We are not roller coaster people, but it was fun to walk around and watch it. We did go on the Ferris wheel and eat ramen there. We looked through lots of shops and bought a few gifts for people. We do not bring an extra suitcase, and do not like shopping much, so we buy small things for specific people.

Then it was time to head back to the train station and get our luggage which we had stored in a locker there and go onto the flight to Hawaii.

Thursday, July 28, 2016


We decided that since this might be our only chance we should visit Hiroshima. There is a large museum that was very crowded (on a Monday). I think the most interesting exhibit was the one pictured here that shows the fireball over Hiroshima and the area that it devastated. 

I learned that it happened because the Japanese did not agree to a peace treaty to end WWII and so we dropped the bomb on Hiroshima (I think-and hope-we did not realize the kind of devastation it would have on civilians) and still Japan would not agree, so we dropped one on Nagashima also. 

I also learned that because of WWII schools were closed and lots of middle school students were helping with demolishing buildings to create fire lanes because of the war effort. Most of the students were not found because they were close to the epicenter and just turned to ashes. The museum showed a lot of artifacts that were found by family members who searched through the ashes. There were a few shoes, torn clothes, and other items.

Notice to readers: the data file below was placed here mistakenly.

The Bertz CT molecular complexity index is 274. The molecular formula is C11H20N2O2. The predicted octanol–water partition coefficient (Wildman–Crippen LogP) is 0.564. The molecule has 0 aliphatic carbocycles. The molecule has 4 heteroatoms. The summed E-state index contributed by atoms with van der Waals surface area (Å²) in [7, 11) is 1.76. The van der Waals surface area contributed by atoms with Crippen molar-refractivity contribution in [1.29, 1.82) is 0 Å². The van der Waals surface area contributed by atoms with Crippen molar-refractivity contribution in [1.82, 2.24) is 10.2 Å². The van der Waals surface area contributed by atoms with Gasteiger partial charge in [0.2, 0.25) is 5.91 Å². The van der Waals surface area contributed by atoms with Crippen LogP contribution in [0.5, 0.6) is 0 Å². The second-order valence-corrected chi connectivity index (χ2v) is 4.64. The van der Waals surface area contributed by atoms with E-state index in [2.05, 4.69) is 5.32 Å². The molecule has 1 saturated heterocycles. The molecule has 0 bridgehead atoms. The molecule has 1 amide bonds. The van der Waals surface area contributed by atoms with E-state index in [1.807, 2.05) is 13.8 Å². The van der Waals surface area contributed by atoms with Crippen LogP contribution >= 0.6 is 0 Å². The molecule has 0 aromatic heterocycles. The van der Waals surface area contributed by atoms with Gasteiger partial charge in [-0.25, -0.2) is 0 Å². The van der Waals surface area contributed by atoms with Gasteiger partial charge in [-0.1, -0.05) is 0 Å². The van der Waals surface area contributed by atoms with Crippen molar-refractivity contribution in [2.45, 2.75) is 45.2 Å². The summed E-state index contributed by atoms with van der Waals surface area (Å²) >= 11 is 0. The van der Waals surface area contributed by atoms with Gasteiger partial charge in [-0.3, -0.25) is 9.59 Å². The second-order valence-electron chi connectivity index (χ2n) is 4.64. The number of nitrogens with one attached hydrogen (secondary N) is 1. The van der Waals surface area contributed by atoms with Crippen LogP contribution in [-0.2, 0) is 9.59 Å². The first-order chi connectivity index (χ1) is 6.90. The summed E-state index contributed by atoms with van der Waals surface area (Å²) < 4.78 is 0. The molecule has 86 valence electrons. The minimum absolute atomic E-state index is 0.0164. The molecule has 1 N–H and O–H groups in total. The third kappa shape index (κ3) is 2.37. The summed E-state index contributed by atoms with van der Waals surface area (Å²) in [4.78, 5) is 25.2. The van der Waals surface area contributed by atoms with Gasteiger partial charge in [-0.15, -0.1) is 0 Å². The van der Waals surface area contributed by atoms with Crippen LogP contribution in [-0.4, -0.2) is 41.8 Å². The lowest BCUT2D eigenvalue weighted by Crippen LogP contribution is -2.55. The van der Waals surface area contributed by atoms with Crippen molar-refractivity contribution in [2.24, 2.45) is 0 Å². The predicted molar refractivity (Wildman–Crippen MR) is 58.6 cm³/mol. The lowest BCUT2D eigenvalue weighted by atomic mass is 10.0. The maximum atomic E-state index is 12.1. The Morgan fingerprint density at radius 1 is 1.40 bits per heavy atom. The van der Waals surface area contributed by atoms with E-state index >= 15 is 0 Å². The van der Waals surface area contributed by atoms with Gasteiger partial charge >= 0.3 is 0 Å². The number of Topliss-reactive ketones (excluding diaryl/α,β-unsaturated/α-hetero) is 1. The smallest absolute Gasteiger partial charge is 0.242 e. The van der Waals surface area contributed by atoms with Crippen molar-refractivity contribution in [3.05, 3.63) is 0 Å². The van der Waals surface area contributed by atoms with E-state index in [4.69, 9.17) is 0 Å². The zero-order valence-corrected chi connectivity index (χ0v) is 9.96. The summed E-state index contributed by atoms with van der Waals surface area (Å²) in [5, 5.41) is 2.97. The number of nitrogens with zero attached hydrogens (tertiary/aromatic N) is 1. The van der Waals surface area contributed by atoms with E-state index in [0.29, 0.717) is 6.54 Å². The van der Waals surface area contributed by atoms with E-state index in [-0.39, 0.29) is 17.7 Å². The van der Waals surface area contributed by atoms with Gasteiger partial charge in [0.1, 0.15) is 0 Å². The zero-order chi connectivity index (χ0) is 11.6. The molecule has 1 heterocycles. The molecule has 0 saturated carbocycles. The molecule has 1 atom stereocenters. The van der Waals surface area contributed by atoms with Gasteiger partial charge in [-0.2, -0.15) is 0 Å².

This is a small marker and monument honoring all of the students that were killed.

I think one of the most tragic things is that the bomb did not only damage and kill that day, but it has had an effect on the families who were there since then. Many suffered cancer several years after the bomb and there were children born with defects. There were so many families who lost relatives also.

The museum is in a park with several other exhibits. There is a Peace Memorial for the Atomic Bomb Victims which lists the names of all known casualties on a wall and also has a really interesting Victim’s Information area where you can see pictures and more information about each individual or search for a relative or someone you know who perished. There is a slideshow that rotates all of the people and several computers where you can put in a name and search for an individual.